Getting scissor happy with your felt

Hi all!  Firstly, let me introduce myself.  My name is Helene Dooley and I would describe myself as a textile adventurer.  I am largely self taught but I have been fortunate enough to be in a position to undertake workshops with some very prominent felting tutors and masters.  I work under the name Feltzen.

This summer, the family took a cottage in the south west of Ireland – on the beautiful Valentia Island.  Kerry is famous for its scenery and we made the most of every precious day there.  One day involved a trip to Killarney’s National Park and I took this photo at the Torc Waterfall.  It became the main source of inspiration for this piece.

 

I also managed a trip to the Kerry Woollen Mills as I wanted to experiment with some of their fibres.  My main focus was on the Galway/New Zealand blend. They stock a vast array of colours and the best news is that they ship worldwide.

So, with inspiration and raw materials with a firm Kerry provenance I decided that I wanted to make a piece that would show off the fabulous colours of the wool.  As this is an experiment with the wool, I thought I would go into a little detail on what it feels like to work with along with the various steps I took to make the piece.  The joy of this technique is that each piece will be original as the end result is very much dependent on the colours used, where/how much you decide to sew into it and where you make the final cuts.  Also, of course, the type of wool you use.  I would tend towards a shorter fibre to minimise colour transmission between the layers but this is something you may be happy with.  The technique was taught to me by the very brilliant Marjolein Dallinga, a Dutch Fibre Artist now living in Canada.

For this experiment I worked on a flat surface but the technique could easily be used on a 3D surface.  Just be sure to make your resist big enough to accommodate your sewing as you will lose a fair bit of surface during the gathering and felting process.  To familiarise myself with the fibre, I made up my sample which comprised of two layers (10 grams each) on a 25cm square.  Shrinkage was around 30%.

I will briefly go through the making up of the prefelt.  I made a rectangle (43cm X 28cm)which comprised of 4 layers using 20 grams per layer.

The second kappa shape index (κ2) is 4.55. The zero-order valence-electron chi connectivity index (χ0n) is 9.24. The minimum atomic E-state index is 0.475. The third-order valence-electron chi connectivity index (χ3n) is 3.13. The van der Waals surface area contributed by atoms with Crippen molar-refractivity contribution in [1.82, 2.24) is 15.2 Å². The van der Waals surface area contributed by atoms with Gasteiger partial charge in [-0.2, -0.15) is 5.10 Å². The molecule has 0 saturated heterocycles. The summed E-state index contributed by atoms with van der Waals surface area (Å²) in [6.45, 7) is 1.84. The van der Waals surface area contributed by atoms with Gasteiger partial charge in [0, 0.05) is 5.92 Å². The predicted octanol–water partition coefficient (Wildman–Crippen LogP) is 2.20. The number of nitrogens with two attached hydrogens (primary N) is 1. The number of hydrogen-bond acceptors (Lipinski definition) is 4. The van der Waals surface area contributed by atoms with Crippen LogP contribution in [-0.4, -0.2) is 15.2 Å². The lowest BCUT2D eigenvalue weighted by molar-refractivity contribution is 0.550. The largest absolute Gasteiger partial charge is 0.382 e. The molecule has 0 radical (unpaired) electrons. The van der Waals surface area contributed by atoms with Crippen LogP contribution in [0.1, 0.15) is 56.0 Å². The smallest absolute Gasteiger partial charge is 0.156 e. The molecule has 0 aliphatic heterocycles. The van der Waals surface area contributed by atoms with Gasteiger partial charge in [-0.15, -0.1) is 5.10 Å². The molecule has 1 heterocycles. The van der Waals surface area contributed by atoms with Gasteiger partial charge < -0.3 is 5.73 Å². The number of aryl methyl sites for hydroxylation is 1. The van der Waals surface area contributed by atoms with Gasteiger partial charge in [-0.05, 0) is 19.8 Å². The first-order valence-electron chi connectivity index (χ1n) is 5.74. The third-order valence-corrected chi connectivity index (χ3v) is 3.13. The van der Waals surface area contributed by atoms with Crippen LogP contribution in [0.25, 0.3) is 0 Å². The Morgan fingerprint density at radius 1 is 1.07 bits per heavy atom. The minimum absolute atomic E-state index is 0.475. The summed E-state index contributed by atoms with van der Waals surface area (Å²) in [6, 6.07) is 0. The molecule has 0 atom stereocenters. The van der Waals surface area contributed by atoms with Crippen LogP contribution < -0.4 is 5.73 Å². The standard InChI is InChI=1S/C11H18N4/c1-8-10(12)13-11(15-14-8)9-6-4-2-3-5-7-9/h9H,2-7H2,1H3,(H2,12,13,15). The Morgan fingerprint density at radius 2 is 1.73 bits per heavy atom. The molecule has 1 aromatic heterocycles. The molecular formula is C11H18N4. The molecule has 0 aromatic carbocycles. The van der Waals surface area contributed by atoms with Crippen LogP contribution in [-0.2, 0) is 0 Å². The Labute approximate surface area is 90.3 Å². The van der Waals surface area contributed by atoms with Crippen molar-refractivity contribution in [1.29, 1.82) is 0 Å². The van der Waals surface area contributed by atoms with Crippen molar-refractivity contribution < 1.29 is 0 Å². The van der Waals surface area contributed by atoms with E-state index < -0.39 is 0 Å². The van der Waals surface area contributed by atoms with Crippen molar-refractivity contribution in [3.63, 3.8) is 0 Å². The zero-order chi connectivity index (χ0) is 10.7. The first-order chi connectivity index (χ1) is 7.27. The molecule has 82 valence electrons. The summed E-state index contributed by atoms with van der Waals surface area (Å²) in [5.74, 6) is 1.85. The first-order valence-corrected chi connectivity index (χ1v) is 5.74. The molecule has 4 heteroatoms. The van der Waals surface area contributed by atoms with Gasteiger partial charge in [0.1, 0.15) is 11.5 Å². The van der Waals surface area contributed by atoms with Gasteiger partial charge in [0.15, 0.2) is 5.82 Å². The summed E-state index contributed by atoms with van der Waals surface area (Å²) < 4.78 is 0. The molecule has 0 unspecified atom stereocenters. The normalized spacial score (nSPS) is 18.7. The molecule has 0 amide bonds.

Each layer was a different colour and I very roughly laid down three different tones of wine/pink on one of the layers.

Top layer which is a dark green was embellished with a viscose – just for the fun of it.

I wet this down.  The fibre was a bit of a sponge when it came to this stage – it took a lot of soapy water (nearly a litre).  Because it was a bit of a challenge to permeate the layers, I ended up focussing the water on the centre of the piece and then I popped the bubble wrap on top and pressed the water to the outermost area of the rectangle.    The prefelt formed quickly.  I then rolled it very lightly.  My aim was to end up with a fabric that was stable enough to hold together but would not withstand any rough treatment.  I then left it to drip dry (over the clothes horse) overnight.  Then came the fun!

It’s worth having a few things to hand before you start this technique:

  • Strong thread – preferably nylon – this is for a couple of reasons. You want something that will withstand a bit of rough treatment (when it comes to gathering the fabric).  Also you want to be able to remove the thread at the end of the process so you don’t want it to felt into the piece.
  • A long sharp needle – you are going to be working through layers of thick prefelt (example: if you lay down 4 layers you will be stitching through 8 layers with this technique.
  • Long pins – make sure that there is a large visible pin head on these as you won’t want to lose the pins in the work (hidden pins + felting by hand = agony).

Now it’s time to play.  Using the pins, start by creating folds in your prefelt and work on this until you create folds.  My inspiration was the exposed tree roots (first photo) so I opted to have my folds radiating from the centre of the prefelt.

 

 

I then took each fold and tacked a running stitch through it.  To do this I started by knotting the thread unto itself (leave a tail and take your needle through the prefelt then back to the side facing you, tie the tail to the main body of the thread three or four times).  Doing this will secure your thread so that it stays put when you pull to create the gathers.  Then I ran a stitch through to the end of my fold, I gathered it up and tied it off (knotting the thread into the last stitch in the gather three or four times.  It needs to be robust and not fall out when you start the felting process.  Be sure to take out the pins as you go along.  Continue gathering until you are happy that you have the basic shape you want to achieve.